Frank

August 27, 2014

frank-michael-fassbender

 

The tricky thing about any film about a fictional band is expressing talent without actually having the years of hard work and, well, talent that goes into a truly exceptional band. Harder still, in the case of Frank, is crafting something believable about an avant-garde pop group based on some of the most idiosyncratic and unique artists of our time. Drawing most obviously from the alternative comedian Frank Sidebottom, but also liberally from Captain Beefheart and Daniel Johnston to flesh out the story, journalist Jon Ronson (whom played in Sidebottom’s band briefly) and co-writer Peter Straughan use an approach that is at times cloyingly obvious until it becomes genuinely surprising. It is a traditional rock band film in a lot of ways, but as Soronprfbs (the fictional band) are in no way traditional, it becomes a freeing exploration of this kind of oddball band destined for cult status by contrasting the way this story would normally go with the way it actually does. It is, in a fashion, using the subversion of the genre to understand the art it depicts. Read the rest of this entry »

Guardians of the Galaxy

August 2, 2014

GuardiansOfTheGalaxy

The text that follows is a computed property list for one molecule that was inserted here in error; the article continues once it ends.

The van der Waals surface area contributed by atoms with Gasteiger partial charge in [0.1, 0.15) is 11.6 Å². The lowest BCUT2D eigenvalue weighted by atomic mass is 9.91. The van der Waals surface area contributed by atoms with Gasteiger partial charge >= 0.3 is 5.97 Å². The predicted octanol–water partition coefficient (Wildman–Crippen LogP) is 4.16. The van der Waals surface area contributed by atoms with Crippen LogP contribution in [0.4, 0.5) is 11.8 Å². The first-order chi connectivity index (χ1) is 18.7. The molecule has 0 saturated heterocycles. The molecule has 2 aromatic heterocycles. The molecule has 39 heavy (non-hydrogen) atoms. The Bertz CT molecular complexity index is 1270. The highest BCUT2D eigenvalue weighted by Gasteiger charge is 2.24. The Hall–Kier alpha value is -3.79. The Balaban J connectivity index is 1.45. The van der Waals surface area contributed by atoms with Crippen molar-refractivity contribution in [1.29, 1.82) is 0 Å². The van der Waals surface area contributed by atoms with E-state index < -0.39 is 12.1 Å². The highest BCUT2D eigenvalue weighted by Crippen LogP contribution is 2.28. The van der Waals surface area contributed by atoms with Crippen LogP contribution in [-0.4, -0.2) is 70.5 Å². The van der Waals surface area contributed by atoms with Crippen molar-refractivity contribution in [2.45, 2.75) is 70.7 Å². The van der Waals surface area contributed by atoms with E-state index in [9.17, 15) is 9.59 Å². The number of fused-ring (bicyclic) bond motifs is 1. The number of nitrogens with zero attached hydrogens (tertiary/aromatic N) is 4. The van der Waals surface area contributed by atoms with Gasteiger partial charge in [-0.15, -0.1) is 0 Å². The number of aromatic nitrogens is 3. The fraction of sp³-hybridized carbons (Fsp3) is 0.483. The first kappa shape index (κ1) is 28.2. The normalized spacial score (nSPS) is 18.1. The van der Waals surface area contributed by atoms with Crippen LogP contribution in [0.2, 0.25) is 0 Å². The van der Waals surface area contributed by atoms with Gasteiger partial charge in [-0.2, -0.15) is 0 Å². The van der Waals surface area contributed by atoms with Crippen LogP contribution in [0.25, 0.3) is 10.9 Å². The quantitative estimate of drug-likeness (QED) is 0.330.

The announcement that Marvel was truly cashing in its credibility chips – even moreso than they did with Thor, for despite that character being well known, introducing a whole intergalactic mythos is a far cry from following the origin of an earth bound superhero – with Guardians of the Galaxy, a little known (and unknown completely to me) property into the Cinematic Universe that has become the Hollywood juggernaut of the last 8 or so years, was a huge surprise to many. Giving a huge budget to little known character that were based in worlds entirely unknown and populating it with B list stars was a ballsy move, especially considering there’s little earth-based grounding to ease the transition. This significant departure from the normal formula is probably why this has been the most anticipated of the Marvel films in a while, if only because there was a huge question mark around how it would be received. Handing over co-writing and directing duties to James Gunn, who cut his teeth at micro-budget schlock studio Troma and whose directorial efforts have thus far been intriguing, if not always successful, idiosyncratic genre exercises. The fact that we get a pretty traditional space opera drenched in the kind of Whedonesque post-modern humour that’s been one of the keys to the success of the Marvel enterprise is almost disappointing in its obviousness. Not to say it isn’t enjoyable – it is actually very much so – but for those of us looking to see what this multi-film franchise could really do, it gives us a clearer idea of just what the limits are, even as it expands beyond what’s come before. Read the rest of this entry »